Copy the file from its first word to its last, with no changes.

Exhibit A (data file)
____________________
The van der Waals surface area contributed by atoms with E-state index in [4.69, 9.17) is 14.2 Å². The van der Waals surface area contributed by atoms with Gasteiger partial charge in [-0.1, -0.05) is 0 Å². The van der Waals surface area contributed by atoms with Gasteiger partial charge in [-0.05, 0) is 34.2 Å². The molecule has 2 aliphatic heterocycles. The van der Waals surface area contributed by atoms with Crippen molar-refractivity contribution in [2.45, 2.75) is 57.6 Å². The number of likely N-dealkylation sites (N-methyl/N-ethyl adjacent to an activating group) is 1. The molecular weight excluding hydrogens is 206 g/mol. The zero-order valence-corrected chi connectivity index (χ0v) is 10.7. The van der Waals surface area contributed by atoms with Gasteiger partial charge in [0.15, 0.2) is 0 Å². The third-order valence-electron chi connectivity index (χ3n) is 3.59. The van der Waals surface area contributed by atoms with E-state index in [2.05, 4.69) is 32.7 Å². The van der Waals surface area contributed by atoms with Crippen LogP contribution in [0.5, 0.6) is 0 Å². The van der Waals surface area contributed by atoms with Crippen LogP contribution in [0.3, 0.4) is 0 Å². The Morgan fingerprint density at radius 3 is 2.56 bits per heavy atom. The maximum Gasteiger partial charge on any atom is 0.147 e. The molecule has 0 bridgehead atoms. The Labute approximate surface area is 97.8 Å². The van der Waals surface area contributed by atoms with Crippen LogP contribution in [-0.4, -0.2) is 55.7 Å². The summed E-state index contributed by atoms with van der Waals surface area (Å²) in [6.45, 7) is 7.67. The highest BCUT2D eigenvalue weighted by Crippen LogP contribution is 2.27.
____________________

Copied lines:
The van der Waals surface area contributed by atoms with E-state index in [4.69, 9.17) is 14.2 Å². The van der Waals surface area contributed by atoms with Gasteiger partial charge in [-0.1, -0.05) is 0 Å². The van der Waals surface area contributed by atoms with Gasteiger partial charge in [-0.05, 0) is 34.2 Å². The molecule has 2 aliphatic heterocycles. The van der Waals surface area contributed by atoms with Crippen molar-refractivity contribution in [2.45, 2.75) is 57.6 Å². The number of likely N-dealkylation sites (N-methyl/N-ethyl adjacent to an activating group) is 1. The molecular weight excluding hydrogens is 206 g/mol. The zero-order valence-corrected chi connectivity index (χ0v) is 10.7. The van der Waals surface area contributed by atoms with Gasteiger partial charge in [0.15, 0.2) is 0 Å². The third-order valence-electron chi connectivity index (χ3n) is 3.59. The van der Waals surface area contributed by atoms with E-state index in [2.05, 4.69) is 32.7 Å². The van der Waals surface area contributed by atoms with Crippen LogP contribution in [0.5, 0.6) is 0 Å². The van der Waals surface area contributed by atoms with Crippen LogP contribution in [0.3, 0.4) is 0 Å². The Morgan fingerprint density at radius 3 is 2.56 bits per heavy atom. The maximum Gasteiger partial charge on any atom is 0.147 e. The molecule has 0 bridgehead atoms. The Labute approximate surface area is 97.8 Å². The van der Waals surface area contributed by atoms with Crippen LogP contribution in [-0.4, -0.2) is 55.7 Å². The summed E-state index contributed by atoms with van der Waals surface area (Å²) in [6.45, 7) is 7.67. The highest BCUT2D eigenvalue weighted by Crippen LogP contribution is 2.27.